Forty Four miles this morning for my second ride in my personal version of the 2020 Tour de Whatcom, the plan where I ride each of the routes, 20, 40,60 & 100 mile routes over the course of the summer. It was pretty easy to connect the Raleigh Twenty to the 20 mile loop, but I had to think a bit longer on a connection to this route. Save for one hill, I was pretty happy with my choice of riding the mid-70’s Raleigh International (2020 – mid-70’s = 44 ;).
Riding out of Bellingham at 5:00am on a Sunday again was almost as eery as it was last week, almost because I did see one car between my start at Boundary Bay and my exit from town to the North. Along Marine Drive found an iPhone in the road right in the track where a cars passenger side tire would be running. The phone, now in the hands of it’s owner had been lost the night before, yet laying in the road had received nary a scratch. So, yeah, still dystopian down there in Bellingham.
I shouldn’t have been cautious about riding the International on this longish of a ride, but the ride was about 35 miles longer than the bike had been ridden in I don’t know how long so I was cautious just the same. This bike is no Walmart spec bike so with proper maintenance, it’s age is mostly irrelevant. One of the maintenance items I had to address after riding this the first time were the old dried out and cracking brake pads. I couldn’t find the exact replacement for the pads, so for now I settled for something close, which worked fine, but will continue to keep my eyes open for a better fit.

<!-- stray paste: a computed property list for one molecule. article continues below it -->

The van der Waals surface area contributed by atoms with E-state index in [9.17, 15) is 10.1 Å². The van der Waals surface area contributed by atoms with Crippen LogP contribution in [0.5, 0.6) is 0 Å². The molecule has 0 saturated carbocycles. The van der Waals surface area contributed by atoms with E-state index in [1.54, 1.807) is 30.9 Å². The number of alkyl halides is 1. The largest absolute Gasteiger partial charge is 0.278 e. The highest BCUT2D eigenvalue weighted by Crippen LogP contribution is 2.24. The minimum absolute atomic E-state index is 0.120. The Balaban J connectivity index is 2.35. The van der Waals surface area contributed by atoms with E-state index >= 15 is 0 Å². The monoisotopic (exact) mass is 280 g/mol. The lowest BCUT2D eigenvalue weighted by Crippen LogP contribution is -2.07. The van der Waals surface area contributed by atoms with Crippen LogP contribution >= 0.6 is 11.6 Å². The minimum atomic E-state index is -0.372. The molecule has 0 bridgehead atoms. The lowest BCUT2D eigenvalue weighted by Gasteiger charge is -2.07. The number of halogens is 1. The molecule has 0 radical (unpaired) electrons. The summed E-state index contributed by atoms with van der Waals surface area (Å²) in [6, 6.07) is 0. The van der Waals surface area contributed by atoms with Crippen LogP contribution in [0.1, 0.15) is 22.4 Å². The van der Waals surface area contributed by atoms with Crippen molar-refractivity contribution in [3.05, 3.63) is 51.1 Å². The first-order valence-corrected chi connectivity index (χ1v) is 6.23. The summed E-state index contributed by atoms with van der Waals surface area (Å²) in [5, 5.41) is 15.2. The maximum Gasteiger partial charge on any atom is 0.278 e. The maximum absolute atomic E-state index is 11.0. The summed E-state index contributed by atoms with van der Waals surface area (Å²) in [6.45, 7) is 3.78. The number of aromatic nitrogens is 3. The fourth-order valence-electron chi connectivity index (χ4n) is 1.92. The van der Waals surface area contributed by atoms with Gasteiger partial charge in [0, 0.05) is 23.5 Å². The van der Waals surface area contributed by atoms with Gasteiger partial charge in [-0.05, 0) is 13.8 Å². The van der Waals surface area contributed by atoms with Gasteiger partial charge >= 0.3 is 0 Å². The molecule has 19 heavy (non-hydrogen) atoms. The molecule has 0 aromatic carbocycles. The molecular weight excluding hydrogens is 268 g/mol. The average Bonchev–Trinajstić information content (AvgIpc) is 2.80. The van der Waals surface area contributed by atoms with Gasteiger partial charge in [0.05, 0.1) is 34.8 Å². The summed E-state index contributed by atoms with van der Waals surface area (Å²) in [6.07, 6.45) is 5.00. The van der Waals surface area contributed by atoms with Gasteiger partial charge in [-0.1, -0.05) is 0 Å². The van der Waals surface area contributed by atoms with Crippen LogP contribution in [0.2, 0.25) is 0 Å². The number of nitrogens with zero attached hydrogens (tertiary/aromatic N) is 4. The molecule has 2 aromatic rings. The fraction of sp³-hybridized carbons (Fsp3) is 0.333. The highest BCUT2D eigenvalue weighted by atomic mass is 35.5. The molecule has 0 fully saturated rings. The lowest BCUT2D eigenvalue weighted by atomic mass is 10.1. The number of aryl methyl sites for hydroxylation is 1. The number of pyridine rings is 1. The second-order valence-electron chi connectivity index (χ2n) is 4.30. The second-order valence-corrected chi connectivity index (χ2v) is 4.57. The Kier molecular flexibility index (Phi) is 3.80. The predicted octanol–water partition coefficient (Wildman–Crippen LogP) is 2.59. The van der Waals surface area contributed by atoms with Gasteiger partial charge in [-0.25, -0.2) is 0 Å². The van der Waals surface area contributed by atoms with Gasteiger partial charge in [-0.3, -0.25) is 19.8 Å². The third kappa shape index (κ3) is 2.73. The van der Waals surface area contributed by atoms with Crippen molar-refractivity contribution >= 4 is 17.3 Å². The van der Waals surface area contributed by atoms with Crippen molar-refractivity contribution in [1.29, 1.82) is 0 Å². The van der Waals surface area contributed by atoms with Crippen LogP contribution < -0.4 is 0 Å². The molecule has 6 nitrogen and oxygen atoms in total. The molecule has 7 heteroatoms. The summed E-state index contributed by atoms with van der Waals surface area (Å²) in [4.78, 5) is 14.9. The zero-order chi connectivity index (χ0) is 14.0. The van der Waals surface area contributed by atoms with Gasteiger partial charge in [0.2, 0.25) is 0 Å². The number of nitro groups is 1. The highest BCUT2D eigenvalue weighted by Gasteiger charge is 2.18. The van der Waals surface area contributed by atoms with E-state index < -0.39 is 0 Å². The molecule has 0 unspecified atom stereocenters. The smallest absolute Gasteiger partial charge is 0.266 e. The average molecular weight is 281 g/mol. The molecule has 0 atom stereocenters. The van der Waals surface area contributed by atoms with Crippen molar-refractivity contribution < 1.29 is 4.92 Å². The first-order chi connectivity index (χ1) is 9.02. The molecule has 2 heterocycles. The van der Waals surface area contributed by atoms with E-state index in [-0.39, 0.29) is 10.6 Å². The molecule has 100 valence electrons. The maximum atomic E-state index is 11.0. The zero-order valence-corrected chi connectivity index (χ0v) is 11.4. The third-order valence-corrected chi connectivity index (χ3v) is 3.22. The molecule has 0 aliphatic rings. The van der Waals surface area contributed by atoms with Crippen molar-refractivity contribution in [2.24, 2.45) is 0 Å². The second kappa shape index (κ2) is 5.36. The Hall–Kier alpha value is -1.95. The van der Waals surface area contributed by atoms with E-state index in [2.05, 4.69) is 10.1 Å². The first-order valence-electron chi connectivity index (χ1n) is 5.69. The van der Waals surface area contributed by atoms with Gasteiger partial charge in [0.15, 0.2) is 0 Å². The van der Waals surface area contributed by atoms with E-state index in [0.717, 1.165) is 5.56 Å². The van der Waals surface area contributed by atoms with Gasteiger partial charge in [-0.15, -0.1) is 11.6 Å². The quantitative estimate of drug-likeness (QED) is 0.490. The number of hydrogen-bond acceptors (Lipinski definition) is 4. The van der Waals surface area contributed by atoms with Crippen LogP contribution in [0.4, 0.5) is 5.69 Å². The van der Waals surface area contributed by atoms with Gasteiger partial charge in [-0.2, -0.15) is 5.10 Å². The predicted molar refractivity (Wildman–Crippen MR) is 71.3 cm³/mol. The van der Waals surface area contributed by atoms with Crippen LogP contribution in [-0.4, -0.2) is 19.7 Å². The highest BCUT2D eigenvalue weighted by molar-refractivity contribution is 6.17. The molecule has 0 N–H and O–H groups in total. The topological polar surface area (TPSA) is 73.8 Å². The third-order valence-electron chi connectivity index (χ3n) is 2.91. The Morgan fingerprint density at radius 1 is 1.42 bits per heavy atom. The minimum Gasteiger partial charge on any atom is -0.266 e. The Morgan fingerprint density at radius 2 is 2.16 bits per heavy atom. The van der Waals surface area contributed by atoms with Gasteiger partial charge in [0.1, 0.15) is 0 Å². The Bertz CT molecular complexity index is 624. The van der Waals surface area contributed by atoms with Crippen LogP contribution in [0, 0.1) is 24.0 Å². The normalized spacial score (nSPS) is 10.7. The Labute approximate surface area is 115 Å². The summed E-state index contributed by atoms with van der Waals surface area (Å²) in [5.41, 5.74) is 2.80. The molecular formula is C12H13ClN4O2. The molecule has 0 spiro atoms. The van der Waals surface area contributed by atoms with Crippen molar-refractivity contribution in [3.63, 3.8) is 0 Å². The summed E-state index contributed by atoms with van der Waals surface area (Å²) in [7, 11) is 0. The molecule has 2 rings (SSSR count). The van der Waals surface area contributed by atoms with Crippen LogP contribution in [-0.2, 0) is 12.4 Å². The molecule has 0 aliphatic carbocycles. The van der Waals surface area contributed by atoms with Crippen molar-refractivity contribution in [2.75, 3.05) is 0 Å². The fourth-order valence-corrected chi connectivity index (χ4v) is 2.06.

The ride went smooth and uneventful. Gearing on the one hill going up Douglas out of Ferndale was a challenge. It has been a long time since I’ve been forced to complete a climb by standing on the pedals. Usually I just click in a new lower gear, but this super tiny rear cluster mated to some big rings up front was all I had, though they were just fine for the rest of the ride’s terrain. Campagnolo friction shifting was good once I started to remember all of the sounds and feelings it takes to get the shifts right without the chain jumping up and down the gears. Another awkward thing I had to remember was that even though I can ride with my hands on the brake hoods, I couldn’t really do any significant braking without moving to the drops. I guess that is the way it used to be, not a problem, just different than now and a little weird to be looking like a racer riding through town just so I’d be ready with the bakes. Today’s brake levers with built in shifters is as much about safety around town as it is comfort and convenience.
Sans today’s modernities, I will say again that I do love riding this bikes frame. It is delicate, tough, supple, stiff and beautiful. I still am keeping my eyes out for something like this that I can Neo-Retro bike, the best of old and new.